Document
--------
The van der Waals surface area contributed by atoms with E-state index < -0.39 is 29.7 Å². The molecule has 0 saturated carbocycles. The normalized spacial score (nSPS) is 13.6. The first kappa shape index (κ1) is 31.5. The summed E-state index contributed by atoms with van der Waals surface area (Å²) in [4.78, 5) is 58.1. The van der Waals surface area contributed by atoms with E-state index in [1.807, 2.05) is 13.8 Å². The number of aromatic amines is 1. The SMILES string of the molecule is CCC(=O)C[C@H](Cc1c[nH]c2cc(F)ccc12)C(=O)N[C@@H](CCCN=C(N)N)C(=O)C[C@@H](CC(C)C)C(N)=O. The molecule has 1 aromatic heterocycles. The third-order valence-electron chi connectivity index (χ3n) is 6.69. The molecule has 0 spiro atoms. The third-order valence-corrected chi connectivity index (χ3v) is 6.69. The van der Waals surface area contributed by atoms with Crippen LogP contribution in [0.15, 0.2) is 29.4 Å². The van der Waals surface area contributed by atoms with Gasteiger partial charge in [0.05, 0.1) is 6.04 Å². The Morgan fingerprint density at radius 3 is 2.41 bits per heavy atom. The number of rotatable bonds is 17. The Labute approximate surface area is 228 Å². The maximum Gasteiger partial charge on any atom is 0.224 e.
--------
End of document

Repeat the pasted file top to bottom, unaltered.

The van der Waals surface area contributed by atoms with E-state index < -0.39 is 29.7 Å². The molecule has 0 saturated carbocycles. The normalized spacial score (nSPS) is 13.6. The first kappa shape index (κ1) is 31.5. The summed E-state index contributed by atoms with van der Waals surface area (Å²) in [4.78, 5) is 58.1. The van der Waals surface area contributed by atoms with E-state index in [1.807, 2.05) is 13.8 Å². The number of aromatic amines is 1. The SMILES string of the molecule is CCC(=O)C[C@H](Cc1c[nH]c2cc(F)ccc12)C(=O)N[C@@H](CCCN=C(N)N)C(=O)C[C@@H](CC(C)C)C(N)=O. The molecule has 1 aromatic heterocycles. The third-order valence-electron chi connectivity index (χ3n) is 6.69. The molecule has 0 spiro atoms. The third-order valence-corrected chi connectivity index (χ3v) is 6.69. The van der Waals surface area contributed by atoms with Crippen LogP contribution in [0.15, 0.2) is 29.4 Å². The van der Waals surface area contributed by atoms with Gasteiger partial charge in [0.05, 0.1) is 6.04 Å². The Morgan fingerprint density at radius 3 is 2.41 bits per heavy atom. The number of rotatable bonds is 17. The Labute approximate surface area is 228 Å². The maximum Gasteiger partial charge on any atom is 0.224 e.